There's an art to happy memories - you can make more by experiencing more "first"s
The 'First-Time' Theory states that our first job, first kiss, and other things that happened to us for the first time, have an extraordinary effect on our memory, leading to greater and more elaborate cognitive processing.
Example: The first year of college, with its many firsts that a person goes through is more easily remembered than the last years.
SIMILAR ARTICLES & IDEAS:
We normally leave our ‘special moments’ to chance. Our cherished memories are usually unplanned, apart from the big occasions like our graduation or the day of our wedding.
We need to learn how to construct events on purpose that can be remembered throughout our lifetime, giving us nostalgic ammunition for our flashback gun.
Certain experiences make us feel joyful, engaged, amazed and motivated.
The number one reason for employees to leave their jobs is the lack of recognition, praise and appreciation.
In research spanning decades, employees were asked about their motivation factors at work and had only one common factor across 46 years, which was the appreciation they got from the employer for their hard work.
Scientists believe that it is impossible to recall the first few years of life. Many of the necessary brain structures for memory have not yet matured at the time. It means that it is physiologically impossible for your brain to remember personal events from infancy.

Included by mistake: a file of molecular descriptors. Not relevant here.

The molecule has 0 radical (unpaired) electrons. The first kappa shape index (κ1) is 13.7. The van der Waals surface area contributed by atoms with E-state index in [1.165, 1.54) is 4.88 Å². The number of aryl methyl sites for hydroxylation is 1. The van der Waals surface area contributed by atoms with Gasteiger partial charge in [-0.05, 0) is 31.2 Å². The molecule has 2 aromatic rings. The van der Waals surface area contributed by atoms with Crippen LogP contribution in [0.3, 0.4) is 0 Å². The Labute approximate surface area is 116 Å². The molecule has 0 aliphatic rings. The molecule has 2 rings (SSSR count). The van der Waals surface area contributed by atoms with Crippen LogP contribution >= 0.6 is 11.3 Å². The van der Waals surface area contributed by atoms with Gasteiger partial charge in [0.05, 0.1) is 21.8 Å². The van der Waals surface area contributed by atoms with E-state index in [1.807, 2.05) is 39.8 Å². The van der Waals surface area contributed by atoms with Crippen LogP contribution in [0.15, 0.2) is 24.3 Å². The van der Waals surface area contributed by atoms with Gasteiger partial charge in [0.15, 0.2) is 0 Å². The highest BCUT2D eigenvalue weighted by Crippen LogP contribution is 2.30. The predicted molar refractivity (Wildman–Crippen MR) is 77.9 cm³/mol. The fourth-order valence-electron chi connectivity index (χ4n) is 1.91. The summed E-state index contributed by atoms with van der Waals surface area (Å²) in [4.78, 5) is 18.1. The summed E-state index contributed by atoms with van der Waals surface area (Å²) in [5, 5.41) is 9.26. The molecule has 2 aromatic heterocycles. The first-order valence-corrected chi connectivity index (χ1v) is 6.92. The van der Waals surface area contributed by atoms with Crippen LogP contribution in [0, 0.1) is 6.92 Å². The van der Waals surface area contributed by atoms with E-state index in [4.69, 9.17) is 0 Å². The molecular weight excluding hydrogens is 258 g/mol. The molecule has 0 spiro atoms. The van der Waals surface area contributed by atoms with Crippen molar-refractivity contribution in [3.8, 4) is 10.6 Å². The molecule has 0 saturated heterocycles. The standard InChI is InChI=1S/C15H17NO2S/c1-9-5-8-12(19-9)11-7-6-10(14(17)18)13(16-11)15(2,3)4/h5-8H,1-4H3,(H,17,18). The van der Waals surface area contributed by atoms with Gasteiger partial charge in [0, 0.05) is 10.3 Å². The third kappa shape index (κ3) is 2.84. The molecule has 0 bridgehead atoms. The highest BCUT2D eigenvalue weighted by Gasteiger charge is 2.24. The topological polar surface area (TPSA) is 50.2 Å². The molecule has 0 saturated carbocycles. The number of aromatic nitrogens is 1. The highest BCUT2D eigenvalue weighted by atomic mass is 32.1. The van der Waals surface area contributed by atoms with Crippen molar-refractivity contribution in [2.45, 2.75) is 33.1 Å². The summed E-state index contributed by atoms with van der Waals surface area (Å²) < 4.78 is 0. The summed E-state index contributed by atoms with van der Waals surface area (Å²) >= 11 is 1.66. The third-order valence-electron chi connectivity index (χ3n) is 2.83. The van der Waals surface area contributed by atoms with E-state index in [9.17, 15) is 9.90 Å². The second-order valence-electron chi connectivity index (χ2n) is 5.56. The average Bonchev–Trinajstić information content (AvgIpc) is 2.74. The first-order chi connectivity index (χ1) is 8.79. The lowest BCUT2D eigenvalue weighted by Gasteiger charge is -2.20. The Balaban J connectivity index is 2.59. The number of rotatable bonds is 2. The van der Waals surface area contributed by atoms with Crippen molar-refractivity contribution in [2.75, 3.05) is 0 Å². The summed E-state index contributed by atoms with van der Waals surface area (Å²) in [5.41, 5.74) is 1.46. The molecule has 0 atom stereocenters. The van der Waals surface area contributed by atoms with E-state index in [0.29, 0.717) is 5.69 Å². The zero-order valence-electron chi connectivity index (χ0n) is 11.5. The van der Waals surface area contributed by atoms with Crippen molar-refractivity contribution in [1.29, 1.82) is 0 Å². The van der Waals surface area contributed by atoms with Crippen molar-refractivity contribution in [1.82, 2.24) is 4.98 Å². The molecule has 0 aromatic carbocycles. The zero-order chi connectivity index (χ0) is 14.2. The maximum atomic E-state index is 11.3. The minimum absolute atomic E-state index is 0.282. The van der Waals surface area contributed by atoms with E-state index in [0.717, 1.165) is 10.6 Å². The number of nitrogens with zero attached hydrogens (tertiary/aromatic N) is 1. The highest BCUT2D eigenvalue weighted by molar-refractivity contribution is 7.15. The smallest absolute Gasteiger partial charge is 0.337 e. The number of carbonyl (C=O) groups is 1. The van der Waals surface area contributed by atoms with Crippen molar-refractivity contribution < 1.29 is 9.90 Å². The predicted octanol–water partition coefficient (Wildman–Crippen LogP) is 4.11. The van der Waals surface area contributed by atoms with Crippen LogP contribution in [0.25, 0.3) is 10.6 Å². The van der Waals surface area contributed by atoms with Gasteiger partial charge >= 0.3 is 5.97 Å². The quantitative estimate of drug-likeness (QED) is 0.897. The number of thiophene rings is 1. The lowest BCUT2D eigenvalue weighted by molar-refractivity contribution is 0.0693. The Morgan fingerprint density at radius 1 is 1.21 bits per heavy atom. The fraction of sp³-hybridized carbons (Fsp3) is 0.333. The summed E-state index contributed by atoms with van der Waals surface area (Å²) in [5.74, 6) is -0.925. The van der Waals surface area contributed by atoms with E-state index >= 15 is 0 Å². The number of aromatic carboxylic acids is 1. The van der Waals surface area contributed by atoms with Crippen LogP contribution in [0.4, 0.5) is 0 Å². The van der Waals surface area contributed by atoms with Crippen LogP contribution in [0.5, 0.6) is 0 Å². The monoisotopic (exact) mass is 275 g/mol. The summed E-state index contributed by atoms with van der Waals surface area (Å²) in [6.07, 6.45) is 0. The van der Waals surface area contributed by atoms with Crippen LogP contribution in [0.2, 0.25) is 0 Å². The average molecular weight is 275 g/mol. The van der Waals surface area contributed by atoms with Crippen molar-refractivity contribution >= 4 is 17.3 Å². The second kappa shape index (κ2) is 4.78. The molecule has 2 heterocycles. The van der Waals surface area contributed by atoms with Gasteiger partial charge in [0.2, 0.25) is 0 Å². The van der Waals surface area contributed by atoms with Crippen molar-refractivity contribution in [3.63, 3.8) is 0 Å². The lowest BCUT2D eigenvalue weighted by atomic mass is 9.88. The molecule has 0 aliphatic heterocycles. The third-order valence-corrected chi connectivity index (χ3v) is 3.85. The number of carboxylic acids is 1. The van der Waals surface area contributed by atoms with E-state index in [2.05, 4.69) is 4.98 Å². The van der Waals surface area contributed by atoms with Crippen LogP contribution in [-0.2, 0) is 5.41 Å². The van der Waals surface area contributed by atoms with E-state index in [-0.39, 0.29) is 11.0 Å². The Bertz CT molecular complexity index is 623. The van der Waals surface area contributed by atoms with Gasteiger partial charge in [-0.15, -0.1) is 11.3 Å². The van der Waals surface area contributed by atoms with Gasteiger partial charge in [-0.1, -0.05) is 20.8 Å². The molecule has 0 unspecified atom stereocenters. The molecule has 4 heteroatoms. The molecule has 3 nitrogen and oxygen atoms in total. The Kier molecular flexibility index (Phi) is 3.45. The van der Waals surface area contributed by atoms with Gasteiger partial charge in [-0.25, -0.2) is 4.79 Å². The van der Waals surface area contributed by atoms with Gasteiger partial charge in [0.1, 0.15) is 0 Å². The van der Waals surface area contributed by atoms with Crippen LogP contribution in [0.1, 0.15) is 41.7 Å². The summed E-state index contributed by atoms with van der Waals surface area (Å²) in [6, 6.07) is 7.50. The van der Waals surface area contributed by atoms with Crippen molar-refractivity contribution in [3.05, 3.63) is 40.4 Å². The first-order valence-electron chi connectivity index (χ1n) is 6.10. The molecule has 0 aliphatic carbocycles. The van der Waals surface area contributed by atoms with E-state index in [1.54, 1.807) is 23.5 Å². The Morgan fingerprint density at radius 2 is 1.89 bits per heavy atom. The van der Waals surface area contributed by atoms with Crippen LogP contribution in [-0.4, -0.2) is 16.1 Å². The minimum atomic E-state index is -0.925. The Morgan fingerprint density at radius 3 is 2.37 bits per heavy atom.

Any recollections are patched together from other knowledge we acquired later on.
If we learn facts while we are doing something, we will be able to recall them better, when we are doing that same thing again.
You can use this information to your advantage: for instance, try chewing a particular gum while studying.
Research has shown that we often underestimate the amount of time that has passed from long ago, and overestimate the amount of time that has passed since more recent events.
The brain can stretch or compress the feeling of time. Seconds of pain can feel like minutes, and hours spent at a party can feel like a moment.
Research shows that an extra factor behind our experience of time is our income.
Research suggests new experiences could create more time codes in the human brain as it processes memory formation.
This could mean that people who can afford to enjoy more vacations and hobbies and have more stimulating jobs, will recall having lived for a longer time.